«A Day’s Wait» by Ernest Hemmingway tells a story about a father and his son who has a fever. The nine-year old-son is concerned about his health due to his high fever. He fears that he will soon die in a matter of some few days and feels pity towards his father. However, he doesn’t tell his father about his worries or pain. When his father arrives home again, after the quail hunting he notices that his son is acting quite odd. At the end of the story, the son finally shares his concern and fear of dying. The father shortly explains the son’s condition and he figures out that it was nothing to be concerned about. The moral of the short story is we ought to share our concerns and pain with the people we love and trust.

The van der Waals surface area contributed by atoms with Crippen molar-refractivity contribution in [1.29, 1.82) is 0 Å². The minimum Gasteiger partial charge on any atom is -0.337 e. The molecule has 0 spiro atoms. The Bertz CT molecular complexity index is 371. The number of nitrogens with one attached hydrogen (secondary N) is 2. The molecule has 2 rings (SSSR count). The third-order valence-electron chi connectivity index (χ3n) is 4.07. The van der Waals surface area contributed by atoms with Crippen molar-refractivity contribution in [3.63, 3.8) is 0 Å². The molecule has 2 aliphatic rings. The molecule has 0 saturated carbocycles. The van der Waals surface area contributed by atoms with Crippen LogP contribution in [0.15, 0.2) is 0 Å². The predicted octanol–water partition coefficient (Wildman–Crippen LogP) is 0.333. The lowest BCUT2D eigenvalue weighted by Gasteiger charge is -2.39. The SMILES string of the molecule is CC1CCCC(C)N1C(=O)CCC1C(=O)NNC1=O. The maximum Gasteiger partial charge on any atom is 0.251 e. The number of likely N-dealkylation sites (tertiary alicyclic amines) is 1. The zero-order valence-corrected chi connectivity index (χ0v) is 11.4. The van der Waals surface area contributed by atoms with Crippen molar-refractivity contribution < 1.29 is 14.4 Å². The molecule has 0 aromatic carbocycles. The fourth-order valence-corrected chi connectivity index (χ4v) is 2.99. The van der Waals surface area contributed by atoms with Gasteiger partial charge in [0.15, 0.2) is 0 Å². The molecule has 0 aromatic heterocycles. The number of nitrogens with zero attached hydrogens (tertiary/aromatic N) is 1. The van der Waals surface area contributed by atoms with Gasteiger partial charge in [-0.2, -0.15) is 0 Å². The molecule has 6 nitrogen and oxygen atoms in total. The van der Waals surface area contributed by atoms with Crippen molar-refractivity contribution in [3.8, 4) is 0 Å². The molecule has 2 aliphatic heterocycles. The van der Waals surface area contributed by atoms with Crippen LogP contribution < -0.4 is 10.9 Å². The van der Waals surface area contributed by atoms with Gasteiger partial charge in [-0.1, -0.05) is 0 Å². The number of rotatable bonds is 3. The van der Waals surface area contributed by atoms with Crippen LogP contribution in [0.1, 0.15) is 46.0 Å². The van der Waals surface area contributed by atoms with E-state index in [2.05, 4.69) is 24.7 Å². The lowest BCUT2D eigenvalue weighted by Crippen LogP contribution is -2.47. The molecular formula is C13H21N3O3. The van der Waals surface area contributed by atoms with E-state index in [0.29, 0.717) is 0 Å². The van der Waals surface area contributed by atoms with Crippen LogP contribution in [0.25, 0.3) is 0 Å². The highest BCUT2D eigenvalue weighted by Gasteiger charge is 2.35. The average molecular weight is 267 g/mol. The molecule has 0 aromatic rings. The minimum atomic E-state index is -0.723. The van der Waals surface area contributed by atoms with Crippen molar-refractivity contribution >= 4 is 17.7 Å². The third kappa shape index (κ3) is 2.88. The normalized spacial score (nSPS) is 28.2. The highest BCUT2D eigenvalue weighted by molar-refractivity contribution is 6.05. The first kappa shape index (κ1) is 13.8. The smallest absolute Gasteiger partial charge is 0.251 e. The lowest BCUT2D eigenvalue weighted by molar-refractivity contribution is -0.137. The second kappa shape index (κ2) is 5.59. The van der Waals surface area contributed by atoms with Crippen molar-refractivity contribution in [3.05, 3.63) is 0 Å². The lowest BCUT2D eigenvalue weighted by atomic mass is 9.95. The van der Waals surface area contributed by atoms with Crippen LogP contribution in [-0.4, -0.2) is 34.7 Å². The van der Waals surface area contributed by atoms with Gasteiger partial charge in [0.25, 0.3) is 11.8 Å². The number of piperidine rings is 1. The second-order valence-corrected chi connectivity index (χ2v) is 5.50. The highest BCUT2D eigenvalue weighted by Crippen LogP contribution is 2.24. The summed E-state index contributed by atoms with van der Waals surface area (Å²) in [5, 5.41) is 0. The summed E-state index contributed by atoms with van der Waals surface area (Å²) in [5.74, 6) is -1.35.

Hemmingway’s writing style
Hemmingway writes simple but direct. His choice of words is vivid verbs and precise nouns. The sentences don’t have extravagant adjectives in order to tell a compelling story. In his sentences, Hemmingway uses long sentences when writing descriptions and short sentences in dialogues. In addition, Hemmingway never reveals or tells who is the narrator in the story. The characterization the son and father are expressed through the dialogue. The Characters in the story reveal much about themselves by what they say and do. For instance, the readers learn that the son is nine years old. If the son was not nine maybe he wouldn’t believe that he was going to die.